It is not something that is specified when purchasing a monitor, but be aware that some monitors tend to suffer from some variation in brightness and colour in the corners.
Sometimes it is virtually unnoticeable and can only be detected with a monitor calibrator, but sometimes it can be seen with the naked eye, so keep this in mind and check your monitor when you buy it.
2. Monitor size
Monitor size is also an important factor to consider. A larger monitor with the right resolution will give you more space to work with, so you can view more photos at once or edit large photos at 1:1 scale.
In my experience, the ideal monitor size for photo editing is 27 inches, with 4K or 5K resolution. This size is large enough to provide the workspace most photographers need, with a very good pixel density, and it doesn’t give the feeling of sitting in the front row in front of a movie screen.
However, large monitors (27″ or larger) also have their drawbacks, such as taking up more desk space and costing more, especially those specifically for photo editing for print.
Resolution is the number of pixels that a monitor screen can display. The more pixels a monitor has, the more image definition the screen offers and, consequently, the more detail you can see in your photos.
However, you also have to take into account the relationship between monitor size and resolution. Between two monitors with the same resolution, say (2560 to 1440), the larger one will have less pixel density or pixels per inch (ppi) than the smaller one, because the same amount of pixels is spread over a larger screen space.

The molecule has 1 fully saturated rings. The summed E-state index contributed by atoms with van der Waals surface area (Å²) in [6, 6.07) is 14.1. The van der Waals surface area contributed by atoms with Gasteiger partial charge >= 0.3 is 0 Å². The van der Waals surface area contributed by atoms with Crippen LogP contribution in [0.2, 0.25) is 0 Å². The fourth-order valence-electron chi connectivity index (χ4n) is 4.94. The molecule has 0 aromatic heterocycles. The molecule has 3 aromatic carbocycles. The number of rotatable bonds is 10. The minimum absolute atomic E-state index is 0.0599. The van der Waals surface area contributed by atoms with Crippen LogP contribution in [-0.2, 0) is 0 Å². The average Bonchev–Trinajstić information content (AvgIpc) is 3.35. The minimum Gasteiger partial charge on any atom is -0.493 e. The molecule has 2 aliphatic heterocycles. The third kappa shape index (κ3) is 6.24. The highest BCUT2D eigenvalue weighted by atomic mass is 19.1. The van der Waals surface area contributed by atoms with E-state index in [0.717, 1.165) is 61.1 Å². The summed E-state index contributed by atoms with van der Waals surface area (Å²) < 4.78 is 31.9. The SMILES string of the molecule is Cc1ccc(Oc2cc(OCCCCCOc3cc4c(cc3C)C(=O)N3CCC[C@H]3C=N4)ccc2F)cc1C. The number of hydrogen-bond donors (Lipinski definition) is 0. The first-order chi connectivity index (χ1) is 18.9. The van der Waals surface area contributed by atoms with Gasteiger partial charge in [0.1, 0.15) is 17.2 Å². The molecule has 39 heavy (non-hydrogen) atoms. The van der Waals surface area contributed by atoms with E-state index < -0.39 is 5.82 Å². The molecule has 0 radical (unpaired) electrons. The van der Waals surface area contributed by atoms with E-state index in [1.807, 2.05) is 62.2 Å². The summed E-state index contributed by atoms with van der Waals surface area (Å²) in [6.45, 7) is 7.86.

I leave you a table where you can see the pixel density according to which resolution and screen size you choose.
|Resolution||24″ Monitor||27″ Monitor||32″ Monitor|
|5K (5120×2880)||245 PPI||218 PPI||184 PPI|
|4K (3840×2160)||184 PPI||163 PPI||138 PPI|
|2K (2560×1440)||122 PPI||109 PPI||92 PPI|
|1080 (1920×1080)||92 PPI||82 PPI||69 PPI|
Although the specifications of some photo editing applications recommend a minimum resolution of 1920×1080, this is very impractical for photo editing, because it provides very little definition even on small monitors. For me, 2560×1440 should be the minimum, 4K the standard and 5K recommended if you are working with a 27″ monitor or larger.
A photo editing monitor must be able to emit enough brightness so that you can see the photos clearly, even in a room with a lot of natural light that can cause reflections.
The brightness of a monitor is measured in nits or cd/m2 and this measurement is usually specified by the monitor manufacturer. The higher the number of nits or cd/m2, the more the monitor will be able to achieve a higher level of brightness and therefore the less it will be affected by reflections and ambient light when viewing photos.
My recommendation is to choose at least a monitor capable of 300 nits or 300 cd/m2, as this is usually sufficient for most home and office interiors.